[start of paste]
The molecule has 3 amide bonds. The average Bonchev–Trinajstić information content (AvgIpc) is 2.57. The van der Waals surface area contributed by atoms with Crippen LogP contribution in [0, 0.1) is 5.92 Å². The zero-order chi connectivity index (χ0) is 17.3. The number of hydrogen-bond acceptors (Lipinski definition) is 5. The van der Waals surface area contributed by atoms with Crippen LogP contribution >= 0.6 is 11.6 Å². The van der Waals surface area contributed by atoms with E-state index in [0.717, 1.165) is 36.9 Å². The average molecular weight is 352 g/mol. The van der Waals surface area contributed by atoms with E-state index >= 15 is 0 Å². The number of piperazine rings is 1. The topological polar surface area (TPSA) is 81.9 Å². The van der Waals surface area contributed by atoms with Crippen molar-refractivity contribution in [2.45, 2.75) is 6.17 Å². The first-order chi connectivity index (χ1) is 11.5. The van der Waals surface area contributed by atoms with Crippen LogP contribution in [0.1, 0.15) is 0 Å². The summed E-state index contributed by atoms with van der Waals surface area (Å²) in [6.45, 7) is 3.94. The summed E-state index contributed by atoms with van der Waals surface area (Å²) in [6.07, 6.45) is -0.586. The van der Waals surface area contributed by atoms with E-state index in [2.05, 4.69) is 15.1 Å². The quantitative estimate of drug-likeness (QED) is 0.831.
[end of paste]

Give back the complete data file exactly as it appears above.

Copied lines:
The molecule has 3 amide bonds. The average Bonchev–Trinajstić information content (AvgIpc) is 2.57. The van der Waals surface area contributed by atoms with Crippen LogP contribution in [0, 0.1) is 5.92 Å². The zero-order chi connectivity index (χ0) is 17.3. The number of hydrogen-bond acceptors (Lipinski definition) is 5. The van der Waals surface area contributed by atoms with Crippen LogP contribution >= 0.6 is 11.6 Å². The van der Waals surface area contributed by atoms with E-state index in [0.717, 1.165) is 36.9 Å². The average molecular weight is 352 g/mol. The van der Waals surface area contributed by atoms with E-state index >= 15 is 0 Å². The number of piperazine rings is 1. The topological polar surface area (TPSA) is 81.9 Å². The van der Waals surface area contributed by atoms with Crippen molar-refractivity contribution in [2.45, 2.75) is 6.17 Å². The first-order chi connectivity index (χ1) is 11.5. The van der Waals surface area contributed by atoms with Crippen LogP contribution in [0.1, 0.15) is 0 Å². The summed E-state index contributed by atoms with van der Waals surface area (Å²) in [6.45, 7) is 3.94. The summed E-state index contributed by atoms with van der Waals surface area (Å²) in [6.07, 6.45) is -0.586. The van der Waals surface area contributed by atoms with E-state index in [2.05, 4.69) is 15.1 Å². The quantitative estimate of drug-likeness (QED) is 0.831.